Ban on SBA Loans for Adult Businesses Not New – But is it Applicable?

Lee added it is “important to note that in constitutional free expression law, which seems to be the issue here, the term ‘prurient’ has had a very, very narrow meaning in Supreme Court cases. For at least half a century, the Court has expressly equated the term with ‘a shameful or morbid interest in sex, nudity, or excretion,’” Lee said. “So whatever metaphorical meaning might have been conjured in the past from the Latin root (‘to itch’) when speaking of ‘prurient’ private love letters or classical poetry, contemporary law has consistently used the terms to narrow restrictions on sexually explicit expression.”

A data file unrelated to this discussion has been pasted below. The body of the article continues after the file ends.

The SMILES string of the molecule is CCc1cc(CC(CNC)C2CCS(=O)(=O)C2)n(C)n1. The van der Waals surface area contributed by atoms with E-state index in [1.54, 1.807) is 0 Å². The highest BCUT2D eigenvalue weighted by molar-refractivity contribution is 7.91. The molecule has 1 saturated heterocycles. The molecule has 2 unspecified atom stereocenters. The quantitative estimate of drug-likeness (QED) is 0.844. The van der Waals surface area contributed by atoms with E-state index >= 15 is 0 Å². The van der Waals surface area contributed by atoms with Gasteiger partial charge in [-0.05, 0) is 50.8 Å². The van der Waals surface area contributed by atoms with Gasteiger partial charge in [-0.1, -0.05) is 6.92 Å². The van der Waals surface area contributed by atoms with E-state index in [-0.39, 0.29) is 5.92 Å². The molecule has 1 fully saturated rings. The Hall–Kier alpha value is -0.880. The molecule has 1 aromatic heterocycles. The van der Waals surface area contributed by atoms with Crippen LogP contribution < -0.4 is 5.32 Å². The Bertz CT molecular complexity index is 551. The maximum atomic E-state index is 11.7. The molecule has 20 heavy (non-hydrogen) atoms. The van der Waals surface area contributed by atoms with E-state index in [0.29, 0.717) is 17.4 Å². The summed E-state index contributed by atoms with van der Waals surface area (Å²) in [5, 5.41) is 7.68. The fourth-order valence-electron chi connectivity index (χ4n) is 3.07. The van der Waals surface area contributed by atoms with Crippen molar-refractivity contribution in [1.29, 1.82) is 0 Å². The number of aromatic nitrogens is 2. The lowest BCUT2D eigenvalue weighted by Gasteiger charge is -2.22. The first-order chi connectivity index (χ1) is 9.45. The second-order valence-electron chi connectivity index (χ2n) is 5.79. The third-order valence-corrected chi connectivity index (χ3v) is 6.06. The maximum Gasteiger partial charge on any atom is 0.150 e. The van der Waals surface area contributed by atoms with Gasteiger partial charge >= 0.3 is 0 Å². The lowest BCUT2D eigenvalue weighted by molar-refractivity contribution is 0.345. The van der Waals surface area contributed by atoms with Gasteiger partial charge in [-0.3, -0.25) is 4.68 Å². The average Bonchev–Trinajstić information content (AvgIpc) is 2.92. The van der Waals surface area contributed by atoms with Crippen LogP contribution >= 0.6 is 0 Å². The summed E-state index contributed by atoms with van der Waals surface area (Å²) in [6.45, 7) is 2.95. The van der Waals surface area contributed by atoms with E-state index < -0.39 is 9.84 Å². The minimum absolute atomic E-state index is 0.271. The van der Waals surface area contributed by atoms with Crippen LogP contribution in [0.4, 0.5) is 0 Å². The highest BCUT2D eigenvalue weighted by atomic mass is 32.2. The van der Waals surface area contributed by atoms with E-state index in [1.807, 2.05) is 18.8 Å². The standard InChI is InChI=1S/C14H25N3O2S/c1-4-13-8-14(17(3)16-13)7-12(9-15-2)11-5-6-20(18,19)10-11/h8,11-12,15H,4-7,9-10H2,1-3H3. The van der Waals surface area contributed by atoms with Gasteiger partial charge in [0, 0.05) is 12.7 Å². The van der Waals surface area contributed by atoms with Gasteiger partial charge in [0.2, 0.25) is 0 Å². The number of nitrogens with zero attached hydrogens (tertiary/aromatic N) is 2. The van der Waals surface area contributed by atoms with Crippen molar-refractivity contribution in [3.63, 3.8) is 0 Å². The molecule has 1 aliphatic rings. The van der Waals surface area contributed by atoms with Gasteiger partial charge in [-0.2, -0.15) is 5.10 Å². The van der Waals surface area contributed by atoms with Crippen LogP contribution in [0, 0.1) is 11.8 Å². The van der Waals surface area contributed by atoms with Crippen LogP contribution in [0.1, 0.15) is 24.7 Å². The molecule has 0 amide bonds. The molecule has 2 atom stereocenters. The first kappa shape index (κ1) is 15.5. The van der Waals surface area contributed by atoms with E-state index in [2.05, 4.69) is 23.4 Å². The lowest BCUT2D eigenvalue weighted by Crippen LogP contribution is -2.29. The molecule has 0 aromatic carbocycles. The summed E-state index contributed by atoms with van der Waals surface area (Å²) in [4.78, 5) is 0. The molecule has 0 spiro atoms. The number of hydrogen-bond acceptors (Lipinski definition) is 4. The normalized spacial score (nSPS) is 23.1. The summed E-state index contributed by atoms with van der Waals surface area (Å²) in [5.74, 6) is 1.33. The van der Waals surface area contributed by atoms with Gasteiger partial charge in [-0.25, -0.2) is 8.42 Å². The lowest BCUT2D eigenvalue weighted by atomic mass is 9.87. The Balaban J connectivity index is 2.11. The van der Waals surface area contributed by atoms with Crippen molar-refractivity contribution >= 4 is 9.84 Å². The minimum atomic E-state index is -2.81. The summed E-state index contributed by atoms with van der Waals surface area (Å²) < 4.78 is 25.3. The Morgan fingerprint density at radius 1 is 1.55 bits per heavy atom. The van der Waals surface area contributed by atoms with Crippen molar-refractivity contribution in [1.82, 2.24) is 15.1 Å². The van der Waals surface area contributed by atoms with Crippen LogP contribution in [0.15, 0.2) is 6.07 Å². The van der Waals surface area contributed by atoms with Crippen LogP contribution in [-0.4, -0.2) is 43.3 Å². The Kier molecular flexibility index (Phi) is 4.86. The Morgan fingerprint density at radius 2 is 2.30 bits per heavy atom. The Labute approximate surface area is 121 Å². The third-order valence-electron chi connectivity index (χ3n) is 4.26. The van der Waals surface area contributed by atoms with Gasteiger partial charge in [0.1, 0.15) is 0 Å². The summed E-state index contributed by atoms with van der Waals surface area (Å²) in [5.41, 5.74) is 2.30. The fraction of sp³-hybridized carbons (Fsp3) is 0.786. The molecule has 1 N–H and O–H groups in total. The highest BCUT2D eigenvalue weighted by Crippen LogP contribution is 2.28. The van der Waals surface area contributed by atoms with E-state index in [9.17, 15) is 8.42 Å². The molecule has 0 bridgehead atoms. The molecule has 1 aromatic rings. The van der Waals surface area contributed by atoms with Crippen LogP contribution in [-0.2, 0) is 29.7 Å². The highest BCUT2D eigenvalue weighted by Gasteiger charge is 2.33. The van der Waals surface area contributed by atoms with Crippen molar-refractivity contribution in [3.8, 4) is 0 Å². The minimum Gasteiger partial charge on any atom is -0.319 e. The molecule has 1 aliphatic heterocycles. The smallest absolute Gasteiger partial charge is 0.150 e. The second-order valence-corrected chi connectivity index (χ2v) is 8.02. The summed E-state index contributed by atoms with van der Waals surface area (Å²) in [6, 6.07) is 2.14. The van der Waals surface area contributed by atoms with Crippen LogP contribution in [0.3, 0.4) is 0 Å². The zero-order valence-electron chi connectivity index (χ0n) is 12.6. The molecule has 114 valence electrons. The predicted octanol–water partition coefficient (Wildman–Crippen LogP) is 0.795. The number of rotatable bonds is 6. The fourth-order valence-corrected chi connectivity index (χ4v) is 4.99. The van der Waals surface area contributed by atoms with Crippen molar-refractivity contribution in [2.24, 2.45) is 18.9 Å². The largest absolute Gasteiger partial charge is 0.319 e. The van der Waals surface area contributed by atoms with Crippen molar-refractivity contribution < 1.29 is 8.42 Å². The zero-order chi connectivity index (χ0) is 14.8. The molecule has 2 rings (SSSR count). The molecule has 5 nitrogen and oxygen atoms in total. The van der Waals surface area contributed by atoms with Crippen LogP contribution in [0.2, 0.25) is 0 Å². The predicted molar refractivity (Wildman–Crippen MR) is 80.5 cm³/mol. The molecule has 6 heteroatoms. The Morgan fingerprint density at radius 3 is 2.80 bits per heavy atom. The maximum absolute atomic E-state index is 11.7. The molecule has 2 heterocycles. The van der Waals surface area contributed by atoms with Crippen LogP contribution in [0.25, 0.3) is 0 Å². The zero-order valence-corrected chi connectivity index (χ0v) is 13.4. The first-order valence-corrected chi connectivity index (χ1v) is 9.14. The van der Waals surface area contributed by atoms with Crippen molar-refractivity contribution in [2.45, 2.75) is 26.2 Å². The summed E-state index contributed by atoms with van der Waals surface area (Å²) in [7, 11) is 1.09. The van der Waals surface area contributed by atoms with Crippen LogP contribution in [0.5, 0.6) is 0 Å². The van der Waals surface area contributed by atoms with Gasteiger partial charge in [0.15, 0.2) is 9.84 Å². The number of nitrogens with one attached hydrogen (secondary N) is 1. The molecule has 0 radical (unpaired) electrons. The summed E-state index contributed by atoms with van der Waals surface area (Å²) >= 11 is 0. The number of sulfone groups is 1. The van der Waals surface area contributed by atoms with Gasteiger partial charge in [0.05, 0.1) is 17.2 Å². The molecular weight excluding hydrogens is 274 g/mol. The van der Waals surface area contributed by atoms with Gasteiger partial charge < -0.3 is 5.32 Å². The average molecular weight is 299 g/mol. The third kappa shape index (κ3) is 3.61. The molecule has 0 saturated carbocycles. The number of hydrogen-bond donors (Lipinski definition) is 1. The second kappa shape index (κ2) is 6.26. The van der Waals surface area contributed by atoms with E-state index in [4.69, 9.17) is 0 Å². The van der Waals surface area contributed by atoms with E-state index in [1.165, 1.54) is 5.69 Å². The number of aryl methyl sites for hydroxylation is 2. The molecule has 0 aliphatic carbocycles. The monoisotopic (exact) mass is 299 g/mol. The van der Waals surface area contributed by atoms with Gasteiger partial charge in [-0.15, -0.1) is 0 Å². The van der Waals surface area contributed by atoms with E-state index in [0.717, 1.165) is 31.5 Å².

“’Morbid’ means ‘of or pertaining to disease,’” Lee continued, “and contemporary society seems not to consider much pornography as particularly ‘shameful’ anymore. So, it may be that no constitutional problem is presented in the first place, because adult entertainment and pleasure product businesses are not ‘prurient,’ as the law understands that term.”